16. Enjoy at the rebellious gypsy boat party of your choosing.

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FAN FOODS: A Celebration of Chocolat, Part 1

I have been a fortunate foodie and writer this year. I, one day, mentioned my love of the film CHOCOLAT and my vision for recreating recipes from specific scenes. At which point someone here in the office said, “you should talk to Bob about that.”

Bob turned out to be Robert Nelson Jacobs, the screenwriter behind the film and now the Foundation’s board president, who in the subsequent months graciously allowed us to knock on his door numerous times for materials, interviews and camaraderie over an Oscar nominated celebration of life and culinary indulgence.

The movie was instrumental in the shaping of my passions early in their development. I have since spent an equal amount of time in the writing and culinary worlds – two trades so different in their execution and daily routines, yet so spiritually and creatively similar it only follows that a script marrying the two would hold so much charm.

Jacobs’ masterfully crafted work invokes the full history of a food that, even from its earliest known use, was thought to have medicinal, magical and even divine properties. It was used as currency, fashionable drink and in ritual ceremonies including those of human sacrifice.

Vianne, the heroine of CHOCOLAT, introduces us to the titular confection – which, with its fascinating past and continued strong influence on our culture, acts as the catalyst for change and overall healing in the story.

Jacobs’ creative materials, which can now be seen by request in the Foundation archives, document his writing process, starting with extensive research and outlining. You can watch, through notes in Jacobs’ handwriting, as the script unfolds and the history of chocolate is integrated into the story and the characters’ lives (and found literally on the page, as in this note with a chocolate stain in the lower right-hand corner).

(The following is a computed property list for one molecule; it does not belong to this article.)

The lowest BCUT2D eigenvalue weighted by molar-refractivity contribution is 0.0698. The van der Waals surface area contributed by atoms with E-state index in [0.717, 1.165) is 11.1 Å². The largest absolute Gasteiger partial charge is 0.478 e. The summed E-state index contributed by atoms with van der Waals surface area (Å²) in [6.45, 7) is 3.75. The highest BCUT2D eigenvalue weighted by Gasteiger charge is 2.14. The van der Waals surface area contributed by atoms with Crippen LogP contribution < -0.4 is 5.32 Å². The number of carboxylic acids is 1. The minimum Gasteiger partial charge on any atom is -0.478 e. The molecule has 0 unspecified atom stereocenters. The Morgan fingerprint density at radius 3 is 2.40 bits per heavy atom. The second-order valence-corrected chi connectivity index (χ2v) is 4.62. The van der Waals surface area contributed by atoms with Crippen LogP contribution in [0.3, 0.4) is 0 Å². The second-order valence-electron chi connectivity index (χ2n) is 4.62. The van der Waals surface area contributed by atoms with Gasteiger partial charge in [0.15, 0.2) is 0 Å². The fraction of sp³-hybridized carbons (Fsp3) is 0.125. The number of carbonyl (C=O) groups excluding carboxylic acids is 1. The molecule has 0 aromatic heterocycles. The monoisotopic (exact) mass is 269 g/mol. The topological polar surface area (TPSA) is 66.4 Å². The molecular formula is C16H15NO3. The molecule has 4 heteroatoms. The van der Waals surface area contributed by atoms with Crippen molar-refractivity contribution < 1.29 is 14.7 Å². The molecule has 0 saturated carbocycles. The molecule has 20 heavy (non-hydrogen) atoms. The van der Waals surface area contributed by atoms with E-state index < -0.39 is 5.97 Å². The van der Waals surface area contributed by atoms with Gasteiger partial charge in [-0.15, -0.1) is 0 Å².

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Hallstrom

Take the Comte de Reynaud. Far from the stereotyped “bad guy”, the Comte is a humanized and flawed antagonist who, in Jacobs’ words, “inherited a burden, this obligation, this noblesse oblige, that he’s got to be responsible for this village and he’s kind of tyrannical about it. And has certain standards he feels must be upheld at all costs.”

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Lent is one of the most prominent of these standards. Though the Comte’s resolve is undeniably strong, his body begins to physically weaken in response to the near starvation diet to which he subjects himself. In stark contrast to his abstinence is Vianne, her chocolaterie and in one specific comedic moment her attempt to sway him with truffles called the Nipples of Venus.